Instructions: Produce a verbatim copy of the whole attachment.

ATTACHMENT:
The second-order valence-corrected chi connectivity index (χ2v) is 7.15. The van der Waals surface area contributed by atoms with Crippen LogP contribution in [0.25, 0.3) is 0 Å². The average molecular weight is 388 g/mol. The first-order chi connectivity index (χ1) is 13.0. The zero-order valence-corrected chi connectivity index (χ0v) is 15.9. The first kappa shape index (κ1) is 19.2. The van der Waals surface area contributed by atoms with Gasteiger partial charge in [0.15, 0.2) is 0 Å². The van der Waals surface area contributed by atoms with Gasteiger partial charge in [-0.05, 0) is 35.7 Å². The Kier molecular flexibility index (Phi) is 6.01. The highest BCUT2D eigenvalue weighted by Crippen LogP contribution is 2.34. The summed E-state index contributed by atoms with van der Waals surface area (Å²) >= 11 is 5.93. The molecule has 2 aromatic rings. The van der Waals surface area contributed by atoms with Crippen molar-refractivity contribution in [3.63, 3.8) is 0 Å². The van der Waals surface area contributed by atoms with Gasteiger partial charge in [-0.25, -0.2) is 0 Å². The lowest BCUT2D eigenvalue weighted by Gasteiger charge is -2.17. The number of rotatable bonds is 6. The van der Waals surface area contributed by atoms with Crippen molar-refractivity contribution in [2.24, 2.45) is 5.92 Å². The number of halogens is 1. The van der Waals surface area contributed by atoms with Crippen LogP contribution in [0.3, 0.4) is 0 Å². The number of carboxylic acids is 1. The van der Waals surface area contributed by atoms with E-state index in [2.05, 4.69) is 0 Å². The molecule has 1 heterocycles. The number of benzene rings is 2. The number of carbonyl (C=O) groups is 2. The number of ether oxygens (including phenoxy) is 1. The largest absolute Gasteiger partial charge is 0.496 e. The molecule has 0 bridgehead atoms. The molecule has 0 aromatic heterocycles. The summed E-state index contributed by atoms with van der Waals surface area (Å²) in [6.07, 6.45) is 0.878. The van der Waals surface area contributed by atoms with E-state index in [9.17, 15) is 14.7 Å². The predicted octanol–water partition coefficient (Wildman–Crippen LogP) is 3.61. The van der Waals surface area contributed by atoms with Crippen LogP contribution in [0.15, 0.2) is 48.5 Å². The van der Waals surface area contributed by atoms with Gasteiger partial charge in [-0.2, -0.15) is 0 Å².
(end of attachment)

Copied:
The second-order valence-corrected chi connectivity index (χ2v) is 7.15. The van der Waals surface area contributed by atoms with Crippen LogP contribution in [0.25, 0.3) is 0 Å². The average molecular weight is 388 g/mol. The first-order chi connectivity index (χ1) is 13.0. The zero-order valence-corrected chi connectivity index (χ0v) is 15.9. The first kappa shape index (κ1) is 19.2. The van der Waals surface area contributed by atoms with Gasteiger partial charge in [0.15, 0.2) is 0 Å². The van der Waals surface area contributed by atoms with Gasteiger partial charge in [-0.05, 0) is 35.7 Å². The Kier molecular flexibility index (Phi) is 6.01. The highest BCUT2D eigenvalue weighted by Crippen LogP contribution is 2.34. The summed E-state index contributed by atoms with van der Waals surface area (Å²) >= 11 is 5.93. The molecule has 2 aromatic rings. The van der Waals surface area contributed by atoms with Crippen molar-refractivity contribution in [3.63, 3.8) is 0 Å². The van der Waals surface area contributed by atoms with Gasteiger partial charge in [-0.25, -0.2) is 0 Å². The lowest BCUT2D eigenvalue weighted by Gasteiger charge is -2.17. The number of rotatable bonds is 6. The van der Waals surface area contributed by atoms with Crippen molar-refractivity contribution in [2.24, 2.45) is 5.92 Å². The number of halogens is 1. The van der Waals surface area contributed by atoms with Crippen LogP contribution in [0.3, 0.4) is 0 Å². The number of carboxylic acids is 1. The van der Waals surface area contributed by atoms with E-state index in [2.05, 4.69) is 0 Å². The molecule has 1 heterocycles. The number of benzene rings is 2. The number of carbonyl (C=O) groups is 2. The number of ether oxygens (including phenoxy) is 1. The largest absolute Gasteiger partial charge is 0.496 e. The molecule has 0 bridgehead atoms. The molecule has 0 aromatic heterocycles. The summed E-state index contributed by atoms with van der Waals surface area (Å²) in [6.07, 6.45) is 0.878. The van der Waals surface area contributed by atoms with E-state index in [9.17, 15) is 14.7 Å². The predicted octanol–water partition coefficient (Wildman–Crippen LogP) is 3.61. The van der Waals surface area contributed by atoms with Crippen LogP contribution in [0.15, 0.2) is 48.5 Å². The van der Waals surface area contributed by atoms with Gasteiger partial charge in [-0.2, -0.15) is 0 Å².